UBC Faculty Research and Publications

COVID-19 in New Mexico Tribal Lands : Understanding the Role of Social Vulnerabilities and Historical Racisms Yellow Horse, Aggie J.; Deschine Parkhurst, Nicholet A.; Huyser, Kimberly Rose

Abstract

The Coronavirus 2019 (COVID-19) pandemic has disproportionally affected Indigenous Peoples. Unfortunately, there is no accurate understanding of COVID-19’s impacts on Indigenous Peoples and communities due to systematic erasure of Indigenous representation in data. Early evidence suggests that COVID-19 has been able to spread through pre-pandemic mechanisms ranging from disproportionate chronic health conditions, inadequate access to healthcare, and poor living conditions stemming from structural inequalities. Using innovative data, we comprehensively investigate the impacts of COVID-19 on Indigenous Peoples in New Mexico at the zip code level. Specifically, we expand the U.S. Centers for Disease Control and Prevention’s Social Vulnerability Index (SVI) to include the measures of structural vulnerabilities from historical racisms against Indigenous Peoples. We found that historically-embedded structural vulnerabilities (e.g., Tribal land status and higher percentages of house units without telephone and complete plumbing) are critical in understanding the disproportionate burden of COVID-19 that American Indian and Alaska Native populations are experiencing. We found that historically-embedded vulnerability variables that emerged epistemologically from Indigenous knowledge had the largest explanatory power compared to other social vulnerability factors from SVI and COVID-19, especially Tribal land status. The findings demonstrate the critical need in public health to center Indigenous knowledge and methodologies in mitigating the deleterious impacts of COVID-19 on Indigenous Peoples and communities, specifically designing place-based mitigating strategies.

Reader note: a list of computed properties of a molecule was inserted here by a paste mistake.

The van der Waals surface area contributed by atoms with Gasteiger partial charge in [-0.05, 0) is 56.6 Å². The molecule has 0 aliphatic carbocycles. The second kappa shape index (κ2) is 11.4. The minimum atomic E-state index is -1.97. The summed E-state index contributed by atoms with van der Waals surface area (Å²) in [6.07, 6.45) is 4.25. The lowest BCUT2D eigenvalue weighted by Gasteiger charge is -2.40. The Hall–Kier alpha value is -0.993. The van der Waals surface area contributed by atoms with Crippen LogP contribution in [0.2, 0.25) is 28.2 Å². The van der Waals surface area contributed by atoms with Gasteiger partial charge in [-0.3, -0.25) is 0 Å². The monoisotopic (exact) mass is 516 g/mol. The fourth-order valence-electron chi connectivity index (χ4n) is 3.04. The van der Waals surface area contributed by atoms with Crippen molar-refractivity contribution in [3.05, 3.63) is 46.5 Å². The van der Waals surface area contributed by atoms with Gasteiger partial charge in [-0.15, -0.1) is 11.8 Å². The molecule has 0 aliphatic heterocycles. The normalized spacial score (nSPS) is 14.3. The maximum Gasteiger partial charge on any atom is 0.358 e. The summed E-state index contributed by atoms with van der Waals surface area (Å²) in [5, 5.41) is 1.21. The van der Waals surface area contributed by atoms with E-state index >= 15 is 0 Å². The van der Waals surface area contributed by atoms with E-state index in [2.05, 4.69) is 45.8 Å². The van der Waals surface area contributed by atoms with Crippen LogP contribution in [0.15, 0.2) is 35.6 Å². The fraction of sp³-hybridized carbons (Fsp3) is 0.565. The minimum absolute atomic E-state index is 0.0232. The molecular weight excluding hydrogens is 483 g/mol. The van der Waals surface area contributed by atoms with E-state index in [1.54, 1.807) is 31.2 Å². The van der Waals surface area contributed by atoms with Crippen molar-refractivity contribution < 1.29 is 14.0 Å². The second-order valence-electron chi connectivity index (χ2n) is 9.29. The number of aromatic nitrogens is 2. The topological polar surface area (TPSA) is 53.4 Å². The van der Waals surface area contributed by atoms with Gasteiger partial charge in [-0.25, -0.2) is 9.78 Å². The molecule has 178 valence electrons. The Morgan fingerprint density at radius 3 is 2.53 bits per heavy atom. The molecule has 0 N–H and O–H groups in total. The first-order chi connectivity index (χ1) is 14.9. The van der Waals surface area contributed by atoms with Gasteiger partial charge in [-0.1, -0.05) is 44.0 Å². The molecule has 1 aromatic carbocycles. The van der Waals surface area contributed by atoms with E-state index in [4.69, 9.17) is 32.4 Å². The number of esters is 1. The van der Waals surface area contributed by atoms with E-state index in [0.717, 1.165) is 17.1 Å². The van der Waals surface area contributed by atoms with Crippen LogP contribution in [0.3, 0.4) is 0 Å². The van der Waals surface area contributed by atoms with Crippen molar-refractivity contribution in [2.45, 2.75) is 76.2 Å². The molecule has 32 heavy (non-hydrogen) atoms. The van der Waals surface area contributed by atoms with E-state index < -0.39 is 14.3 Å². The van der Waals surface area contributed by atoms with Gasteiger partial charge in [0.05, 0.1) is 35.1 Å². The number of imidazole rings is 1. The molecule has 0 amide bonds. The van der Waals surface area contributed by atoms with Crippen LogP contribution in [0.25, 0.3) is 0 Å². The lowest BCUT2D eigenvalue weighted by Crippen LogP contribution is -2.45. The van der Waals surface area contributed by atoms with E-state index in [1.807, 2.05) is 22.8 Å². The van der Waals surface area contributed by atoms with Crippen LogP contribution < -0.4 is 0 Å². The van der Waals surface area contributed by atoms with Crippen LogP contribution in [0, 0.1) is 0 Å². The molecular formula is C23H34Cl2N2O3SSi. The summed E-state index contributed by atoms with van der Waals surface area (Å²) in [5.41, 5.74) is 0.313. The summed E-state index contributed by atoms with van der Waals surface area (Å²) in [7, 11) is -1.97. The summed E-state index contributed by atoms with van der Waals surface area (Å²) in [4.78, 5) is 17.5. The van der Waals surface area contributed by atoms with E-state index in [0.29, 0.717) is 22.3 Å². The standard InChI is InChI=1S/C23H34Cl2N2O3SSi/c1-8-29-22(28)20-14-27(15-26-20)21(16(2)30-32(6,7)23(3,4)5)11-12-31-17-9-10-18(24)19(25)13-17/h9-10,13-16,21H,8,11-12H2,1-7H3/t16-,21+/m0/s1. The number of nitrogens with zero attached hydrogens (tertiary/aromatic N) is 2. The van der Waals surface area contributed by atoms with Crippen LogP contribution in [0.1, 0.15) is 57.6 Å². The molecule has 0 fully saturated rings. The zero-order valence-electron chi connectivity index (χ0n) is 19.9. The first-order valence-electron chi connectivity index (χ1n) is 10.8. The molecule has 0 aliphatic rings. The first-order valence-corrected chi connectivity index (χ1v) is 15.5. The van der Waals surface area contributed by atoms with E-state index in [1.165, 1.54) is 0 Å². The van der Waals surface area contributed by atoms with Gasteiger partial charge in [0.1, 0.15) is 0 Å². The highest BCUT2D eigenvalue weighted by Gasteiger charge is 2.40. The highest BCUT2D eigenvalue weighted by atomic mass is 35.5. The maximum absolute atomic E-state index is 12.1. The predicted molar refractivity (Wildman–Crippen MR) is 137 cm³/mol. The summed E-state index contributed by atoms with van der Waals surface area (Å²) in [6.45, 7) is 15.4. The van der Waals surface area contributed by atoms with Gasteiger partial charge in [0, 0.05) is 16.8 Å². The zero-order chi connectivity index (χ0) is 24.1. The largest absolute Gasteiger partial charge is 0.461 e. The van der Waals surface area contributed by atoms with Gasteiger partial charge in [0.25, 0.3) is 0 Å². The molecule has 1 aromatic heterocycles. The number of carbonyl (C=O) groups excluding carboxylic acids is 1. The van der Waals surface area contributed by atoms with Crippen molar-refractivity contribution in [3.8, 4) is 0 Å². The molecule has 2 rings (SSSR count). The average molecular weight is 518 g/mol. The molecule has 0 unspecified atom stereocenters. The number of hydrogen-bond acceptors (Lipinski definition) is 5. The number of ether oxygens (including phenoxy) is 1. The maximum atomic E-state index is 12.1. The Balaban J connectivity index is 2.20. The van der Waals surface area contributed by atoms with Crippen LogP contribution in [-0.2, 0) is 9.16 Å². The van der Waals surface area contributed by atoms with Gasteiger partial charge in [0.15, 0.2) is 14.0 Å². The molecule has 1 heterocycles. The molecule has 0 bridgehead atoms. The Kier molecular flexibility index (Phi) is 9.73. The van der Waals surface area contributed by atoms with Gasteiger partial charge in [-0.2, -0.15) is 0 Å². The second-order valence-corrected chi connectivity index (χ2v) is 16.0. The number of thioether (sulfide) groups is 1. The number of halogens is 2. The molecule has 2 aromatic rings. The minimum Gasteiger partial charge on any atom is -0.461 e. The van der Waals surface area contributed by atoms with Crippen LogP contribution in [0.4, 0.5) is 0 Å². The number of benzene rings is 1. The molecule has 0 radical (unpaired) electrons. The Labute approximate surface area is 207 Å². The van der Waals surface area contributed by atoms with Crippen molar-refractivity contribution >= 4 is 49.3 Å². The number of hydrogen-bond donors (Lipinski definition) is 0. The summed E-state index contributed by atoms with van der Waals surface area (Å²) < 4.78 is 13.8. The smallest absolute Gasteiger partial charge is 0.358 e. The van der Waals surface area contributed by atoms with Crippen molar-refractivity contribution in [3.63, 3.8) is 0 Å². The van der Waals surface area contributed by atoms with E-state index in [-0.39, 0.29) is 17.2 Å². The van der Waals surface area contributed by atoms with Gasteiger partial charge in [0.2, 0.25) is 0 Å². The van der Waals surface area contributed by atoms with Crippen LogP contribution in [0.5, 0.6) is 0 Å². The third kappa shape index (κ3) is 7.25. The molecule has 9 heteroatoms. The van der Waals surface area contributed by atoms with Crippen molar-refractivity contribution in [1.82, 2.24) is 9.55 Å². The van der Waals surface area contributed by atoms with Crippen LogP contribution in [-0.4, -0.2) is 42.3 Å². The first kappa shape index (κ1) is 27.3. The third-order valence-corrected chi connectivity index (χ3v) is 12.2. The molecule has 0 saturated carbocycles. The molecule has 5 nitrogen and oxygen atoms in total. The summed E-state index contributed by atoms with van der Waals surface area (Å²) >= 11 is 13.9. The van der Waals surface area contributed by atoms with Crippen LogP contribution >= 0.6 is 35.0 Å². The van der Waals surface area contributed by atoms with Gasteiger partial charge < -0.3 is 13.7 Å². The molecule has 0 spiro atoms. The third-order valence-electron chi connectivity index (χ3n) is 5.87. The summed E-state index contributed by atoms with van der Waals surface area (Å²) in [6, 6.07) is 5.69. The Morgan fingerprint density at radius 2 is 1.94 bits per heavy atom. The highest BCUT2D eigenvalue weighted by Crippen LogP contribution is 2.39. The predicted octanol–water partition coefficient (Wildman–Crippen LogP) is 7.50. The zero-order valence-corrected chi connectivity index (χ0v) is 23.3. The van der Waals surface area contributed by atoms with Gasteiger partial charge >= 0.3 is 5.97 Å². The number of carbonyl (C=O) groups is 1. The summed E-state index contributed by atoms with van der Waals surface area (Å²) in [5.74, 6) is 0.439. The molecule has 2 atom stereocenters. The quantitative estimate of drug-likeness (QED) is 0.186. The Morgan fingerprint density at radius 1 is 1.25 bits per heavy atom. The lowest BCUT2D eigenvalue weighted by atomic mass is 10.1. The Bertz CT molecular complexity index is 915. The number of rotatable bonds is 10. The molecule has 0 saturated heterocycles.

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Attribution 4.0 International

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